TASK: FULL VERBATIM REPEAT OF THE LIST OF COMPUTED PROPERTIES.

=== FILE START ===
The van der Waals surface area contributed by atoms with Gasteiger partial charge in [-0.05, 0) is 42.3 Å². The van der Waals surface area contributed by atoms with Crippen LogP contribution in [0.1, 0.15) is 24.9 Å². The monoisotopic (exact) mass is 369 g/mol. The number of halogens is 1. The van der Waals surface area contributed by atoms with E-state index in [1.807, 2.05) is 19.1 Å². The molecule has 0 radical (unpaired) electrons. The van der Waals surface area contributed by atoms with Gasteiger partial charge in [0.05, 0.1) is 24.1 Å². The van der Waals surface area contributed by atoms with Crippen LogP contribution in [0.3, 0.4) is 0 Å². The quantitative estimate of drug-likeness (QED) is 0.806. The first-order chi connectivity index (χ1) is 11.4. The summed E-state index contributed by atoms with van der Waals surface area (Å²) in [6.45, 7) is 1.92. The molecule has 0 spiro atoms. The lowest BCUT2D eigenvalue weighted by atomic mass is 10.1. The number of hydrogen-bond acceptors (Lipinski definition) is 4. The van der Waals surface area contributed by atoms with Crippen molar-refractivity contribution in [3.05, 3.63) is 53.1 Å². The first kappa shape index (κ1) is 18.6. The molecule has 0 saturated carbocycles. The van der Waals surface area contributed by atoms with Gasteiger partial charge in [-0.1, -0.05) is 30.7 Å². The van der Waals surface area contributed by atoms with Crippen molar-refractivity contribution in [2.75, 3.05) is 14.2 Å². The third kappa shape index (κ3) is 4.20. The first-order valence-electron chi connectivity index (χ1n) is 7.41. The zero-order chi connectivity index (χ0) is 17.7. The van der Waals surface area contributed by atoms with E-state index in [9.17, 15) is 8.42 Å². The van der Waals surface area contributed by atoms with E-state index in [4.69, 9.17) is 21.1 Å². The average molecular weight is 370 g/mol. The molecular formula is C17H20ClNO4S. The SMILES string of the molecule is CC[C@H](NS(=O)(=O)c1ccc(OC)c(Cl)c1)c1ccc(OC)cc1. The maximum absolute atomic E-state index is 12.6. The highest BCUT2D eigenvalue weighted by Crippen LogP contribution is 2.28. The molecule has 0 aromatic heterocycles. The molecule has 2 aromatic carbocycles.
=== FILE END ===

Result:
The van der Waals surface area contributed by atoms with Gasteiger partial charge in [-0.05, 0) is 42.3 Å². The van der Waals surface area contributed by atoms with Crippen LogP contribution in [0.1, 0.15) is 24.9 Å². The monoisotopic (exact) mass is 369 g/mol. The number of halogens is 1. The van der Waals surface area contributed by atoms with E-state index in [1.807, 2.05) is 19.1 Å². The molecule has 0 radical (unpaired) electrons. The van der Waals surface area contributed by atoms with Gasteiger partial charge in [0.05, 0.1) is 24.1 Å². The van der Waals surface area contributed by atoms with Crippen LogP contribution in [0.3, 0.4) is 0 Å². The quantitative estimate of drug-likeness (QED) is 0.806. The first-order chi connectivity index (χ1) is 11.4. The summed E-state index contributed by atoms with van der Waals surface area (Å²) in [6.45, 7) is 1.92. The molecule has 0 spiro atoms. The lowest BCUT2D eigenvalue weighted by atomic mass is 10.1. The number of hydrogen-bond acceptors (Lipinski definition) is 4. The van der Waals surface area contributed by atoms with Crippen molar-refractivity contribution in [3.05, 3.63) is 53.1 Å². The first kappa shape index (κ1) is 18.6. The molecule has 0 saturated carbocycles. The van der Waals surface area contributed by atoms with Gasteiger partial charge in [-0.1, -0.05) is 30.7 Å². The van der Waals surface area contributed by atoms with Crippen molar-refractivity contribution in [2.75, 3.05) is 14.2 Å². The third kappa shape index (κ3) is 4.20. The first-order valence-electron chi connectivity index (χ1n) is 7.41. The zero-order chi connectivity index (χ0) is 17.7. The van der Waals surface area contributed by atoms with E-state index in [9.17, 15) is 8.42 Å². The van der Waals surface area contributed by atoms with E-state index in [4.69, 9.17) is 21.1 Å². The average molecular weight is 370 g/mol. The molecular formula is C17H20ClNO4S. The SMILES string of the molecule is CC[C@H](NS(=O)(=O)c1ccc(OC)c(Cl)c1)c1ccc(OC)cc1. The maximum absolute atomic E-state index is 12.6. The highest BCUT2D eigenvalue weighted by Crippen LogP contribution is 2.28. The molecule has 0 aromatic heterocycles. The molecule has 2 aromatic carbocycles.